Inside The North American Racing Academy: Only The Strong Will Survive - Horse Racing News | Paulick Report

Inside The North American Racing Academy: Only The Strong Will Survive

Courtney Comroe, 26, prepares to bring Polo out for a ride in the class’s first week

This week, the Paulick Report launches a new biweekly multimedia series following the students in the North American Racing Academy's Racehorse Riding Skills class. The class began in mid-January, and by its conclusion in May, students will have gone from learning to properly tack a horse to galloping a Thoroughbred in an open field. We will track their successes and setbacks to learn what goes into making a jockey or exercise rider.

It's mid-January in Central Kentucky, and ten students are gathering in a white barn at the top of the hill at the Thoroughbred Training Center. They've assembled for what ex-jockey and North American Racing Academy executive director Remi Bellocq refers to as their own version of The Hunger Games (and not as a joke about making weight). The group, which ranges in age from 18 to 31, will attempt to pack several years of riding lessons into a few months, pass an increasingly challenging set of fitness tests outside the barn, as well as balance work, life, and classes. Some want to be jockeys, some want to be exercise riders, and others want to train. Some of them can count the number of times they've ridden a horse on one hand, others are veterans at a different discipline, and at least one was galloping horses on the track before beginning school at the North American Racing Academy (NARA).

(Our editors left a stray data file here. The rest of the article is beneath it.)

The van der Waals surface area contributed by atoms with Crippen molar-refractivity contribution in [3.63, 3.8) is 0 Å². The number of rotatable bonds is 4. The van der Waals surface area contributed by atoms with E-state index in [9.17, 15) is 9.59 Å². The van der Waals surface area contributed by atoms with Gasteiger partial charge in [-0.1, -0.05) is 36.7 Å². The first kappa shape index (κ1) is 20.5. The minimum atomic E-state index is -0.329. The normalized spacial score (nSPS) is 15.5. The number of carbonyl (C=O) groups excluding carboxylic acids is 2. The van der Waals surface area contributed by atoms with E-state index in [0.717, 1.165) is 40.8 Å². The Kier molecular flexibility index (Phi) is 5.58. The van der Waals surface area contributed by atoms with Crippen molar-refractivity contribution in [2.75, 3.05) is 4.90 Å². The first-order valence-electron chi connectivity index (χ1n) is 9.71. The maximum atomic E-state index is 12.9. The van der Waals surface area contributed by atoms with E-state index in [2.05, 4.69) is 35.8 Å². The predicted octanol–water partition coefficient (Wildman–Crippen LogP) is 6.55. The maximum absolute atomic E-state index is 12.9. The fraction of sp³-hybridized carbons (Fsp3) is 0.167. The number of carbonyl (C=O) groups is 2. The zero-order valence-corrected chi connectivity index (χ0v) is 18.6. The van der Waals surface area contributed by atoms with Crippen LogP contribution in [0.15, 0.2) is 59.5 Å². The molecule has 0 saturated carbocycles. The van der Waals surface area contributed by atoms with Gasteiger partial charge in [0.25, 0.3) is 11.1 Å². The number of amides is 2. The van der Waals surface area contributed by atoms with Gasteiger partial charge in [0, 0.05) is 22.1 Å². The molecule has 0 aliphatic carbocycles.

And as in The Hunger Games, only the strong will survive. Each of the students is brimming with enthusiasm now, but Bellocq guesses that by May, one or two will have dropped out.

“If you're not unreasonably uncoordinated or something, you can learn how to ride a racehorse,” he said. “Even people who have ridden horses all their lives think 'racehorse, Thoroughbred,' and they get all stressed out. It's really everything you've done before, but at a quicker pace.

“Ninety percent of this is between the ears.”

During the first week of class, those students' ears are pricked. Bellocq is all about fundamentals, so the class begins with a series of lessons in properly tacking a racehorse. Not all racing barns have the manpower to bring tacked horses out to exercise riders, especially the ones where the students will likely start their riding careers. There is a correct, uniform way to do everything, from sliding on fleece girth covers to tying a knot in the reins.